10 Tips for Selecting the Right Running Shoes
With the Women’s Only 5k walk and run around the corner, race participants are hitting the ground running in preparation of the annual race to benefit Guilford County women who cannot afford mammograms.
Before you take to the pavement to get ready for the largest women’s only race in the Southeast, you need to make sure you are protecting your feet and ankles with the proper footwear.
Selecting the right shoe is critical in preventing injury. Here are some best practices that the podiatrists at Triad Foot Center recommend for optimal performance:
- Select a shoe for the type of running you’ll be doing. If you plan on running mostly on pavement or sidewalks, choose shoes that are light and flexible for repetitive strides on hard, even surfaces. Trail running shoes, on the other hand, are designed for traction, stability and underfoot protection on uneven surfaces. They also offer additional ankle support.
- We recommend getting a thorough gait analysis to be sure you’re getting the right type of shoe for your specific running form and gait.
- Have your shoes fitted at an athletic shoe store. Don’t order your running shoes online unless you already know how they fit and feel. Shoe sizes vary widely between different manufacturers, and in many cases, small changes between shoe styles can mean the difference between comfort and calluses.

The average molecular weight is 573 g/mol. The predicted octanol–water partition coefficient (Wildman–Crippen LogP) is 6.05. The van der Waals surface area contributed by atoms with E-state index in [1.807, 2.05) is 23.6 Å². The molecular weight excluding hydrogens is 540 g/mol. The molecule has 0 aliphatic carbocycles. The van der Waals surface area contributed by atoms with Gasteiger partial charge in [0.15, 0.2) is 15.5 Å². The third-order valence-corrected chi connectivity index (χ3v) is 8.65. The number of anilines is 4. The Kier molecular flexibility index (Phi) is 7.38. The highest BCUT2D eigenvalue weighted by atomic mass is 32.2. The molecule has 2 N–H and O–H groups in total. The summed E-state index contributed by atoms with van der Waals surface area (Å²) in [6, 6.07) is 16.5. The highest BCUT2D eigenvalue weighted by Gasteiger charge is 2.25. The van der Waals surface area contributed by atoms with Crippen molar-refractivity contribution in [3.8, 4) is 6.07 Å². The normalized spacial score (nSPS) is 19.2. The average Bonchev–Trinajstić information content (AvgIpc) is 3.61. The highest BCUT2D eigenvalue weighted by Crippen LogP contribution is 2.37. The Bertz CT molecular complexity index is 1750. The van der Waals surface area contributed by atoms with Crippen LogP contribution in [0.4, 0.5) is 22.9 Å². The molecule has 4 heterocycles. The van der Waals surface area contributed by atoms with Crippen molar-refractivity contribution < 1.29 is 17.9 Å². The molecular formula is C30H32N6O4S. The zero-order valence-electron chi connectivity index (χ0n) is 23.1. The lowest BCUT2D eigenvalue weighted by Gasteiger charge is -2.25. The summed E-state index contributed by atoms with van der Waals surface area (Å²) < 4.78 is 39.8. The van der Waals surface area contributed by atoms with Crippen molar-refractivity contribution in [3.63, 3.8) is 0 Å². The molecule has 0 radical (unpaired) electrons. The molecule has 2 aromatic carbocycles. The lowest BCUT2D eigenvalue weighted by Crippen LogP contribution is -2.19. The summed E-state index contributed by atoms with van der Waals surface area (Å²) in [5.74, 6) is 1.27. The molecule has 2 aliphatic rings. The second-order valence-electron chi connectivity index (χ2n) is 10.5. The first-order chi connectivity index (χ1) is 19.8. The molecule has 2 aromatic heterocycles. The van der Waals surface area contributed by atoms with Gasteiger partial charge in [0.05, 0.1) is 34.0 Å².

- Shop for shoes in the afternoon, when your feet will be at their largest. Feet naturally swell slightly during the day and feet lengthen during a run.
- When trying on shoes, take a light jog in the store with them on to make sure they feel good while running. Be aware if the shoe is rubbing the toes or toenails, as this could cause toenail injuries when running longer periods of time. The shoes should not ‘flop’ on the feet or rub the backs of the ankles.
- If you are an avid runner, it’s a good idea to have an orthotic custom-fitted to your feet to ensure the proper support is given and that your form is balanced to prevent injury.
- When picking out a running shoe, pick one that bends right behind the toe area, not at the arch. A proper shoe shouldn’t be flimsy enough to easily twist from side to side, and you shouldn’t be able to pinch the back sides of the heel inward – it should be firm.
- If you plan on running in the evenings or at night, be sure to get a running shoe with a reflective surface somewhere on the front and back of the shoe to alert other people on trails, sidewalks or roads of your approach.
- Replace your running shoes every 350-500 miles. If you run every day, we suggest investing in multiple pairs of running shoes so you always have a dry pair that has had time to rebound in the cushioning.
- Don’t forget about your socks! Ill-fitting socks are one of the primary causes of blisters. Wet socks and cotton socks cause blistering as well, and don’t allow moisture to be pulled away from the skin. Look for form-fitting socks made of synthetic materials that will wick moisture away from the skin.
Risks of running without properly fitted shoes include:
- Ligament strains
- Stress fractures
- Shin splints
- Runner’s toe
- Black toenails and other toenail conditions
- Plantar fasciitis
- Muscle cramping
- Flattening of the arch
- Heel fissures
- Achilles tendonitis
Be sure to sign up for the Women’s Only race to show your support of breast cancer screening. You may save someone’s life!
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